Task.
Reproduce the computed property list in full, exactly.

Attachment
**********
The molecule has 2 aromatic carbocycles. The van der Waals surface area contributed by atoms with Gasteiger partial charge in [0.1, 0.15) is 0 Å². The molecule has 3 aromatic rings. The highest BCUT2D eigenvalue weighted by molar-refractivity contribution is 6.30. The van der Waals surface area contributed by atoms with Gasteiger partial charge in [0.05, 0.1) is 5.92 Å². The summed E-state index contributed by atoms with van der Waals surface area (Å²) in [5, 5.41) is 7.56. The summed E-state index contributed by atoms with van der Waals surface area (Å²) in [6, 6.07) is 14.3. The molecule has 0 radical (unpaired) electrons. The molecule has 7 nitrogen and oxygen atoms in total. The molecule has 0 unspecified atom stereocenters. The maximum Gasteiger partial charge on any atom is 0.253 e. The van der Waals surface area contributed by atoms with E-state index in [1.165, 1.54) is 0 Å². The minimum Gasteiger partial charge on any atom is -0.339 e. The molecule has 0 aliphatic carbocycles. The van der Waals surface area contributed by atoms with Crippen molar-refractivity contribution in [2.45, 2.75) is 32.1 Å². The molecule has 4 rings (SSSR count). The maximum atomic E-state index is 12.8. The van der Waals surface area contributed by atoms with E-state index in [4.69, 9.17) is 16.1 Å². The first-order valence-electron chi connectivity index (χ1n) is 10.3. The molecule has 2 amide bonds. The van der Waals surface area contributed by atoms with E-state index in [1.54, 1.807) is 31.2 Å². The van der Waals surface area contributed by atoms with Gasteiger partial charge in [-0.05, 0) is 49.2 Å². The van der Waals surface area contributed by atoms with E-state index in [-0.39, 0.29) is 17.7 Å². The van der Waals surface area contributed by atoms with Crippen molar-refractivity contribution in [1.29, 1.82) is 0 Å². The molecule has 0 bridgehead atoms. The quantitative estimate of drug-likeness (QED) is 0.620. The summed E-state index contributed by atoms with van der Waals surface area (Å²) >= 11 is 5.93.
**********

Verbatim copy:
The molecule has 2 aromatic carbocycles. The van der Waals surface area contributed by atoms with Gasteiger partial charge in [0.1, 0.15) is 0 Å². The molecule has 3 aromatic rings. The highest BCUT2D eigenvalue weighted by molar-refractivity contribution is 6.30. The van der Waals surface area contributed by atoms with Gasteiger partial charge in [0.05, 0.1) is 5.92 Å². The summed E-state index contributed by atoms with van der Waals surface area (Å²) in [5, 5.41) is 7.56. The summed E-state index contributed by atoms with van der Waals surface area (Å²) in [6, 6.07) is 14.3. The molecule has 0 radical (unpaired) electrons. The molecule has 7 nitrogen and oxygen atoms in total. The molecule has 0 unspecified atom stereocenters. The maximum Gasteiger partial charge on any atom is 0.253 e. The van der Waals surface area contributed by atoms with E-state index in [1.165, 1.54) is 0 Å². The minimum Gasteiger partial charge on any atom is -0.339 e. The molecule has 0 aliphatic carbocycles. The van der Waals surface area contributed by atoms with Crippen molar-refractivity contribution in [2.45, 2.75) is 32.1 Å². The molecule has 4 rings (SSSR count). The maximum atomic E-state index is 12.8. The van der Waals surface area contributed by atoms with E-state index in [4.69, 9.17) is 16.1 Å². The first-order valence-electron chi connectivity index (χ1n) is 10.3. The molecule has 2 amide bonds. The van der Waals surface area contributed by atoms with E-state index in [1.54, 1.807) is 31.2 Å². The van der Waals surface area contributed by atoms with Gasteiger partial charge in [-0.05, 0) is 49.2 Å². The van der Waals surface area contributed by atoms with E-state index in [-0.39, 0.29) is 17.7 Å². The van der Waals surface area contributed by atoms with Crippen molar-refractivity contribution in [1.29, 1.82) is 0 Å². The molecule has 0 bridgehead atoms. The quantitative estimate of drug-likeness (QED) is 0.620. The summed E-state index contributed by atoms with van der Waals surface area (Å²) >= 11 is 5.93.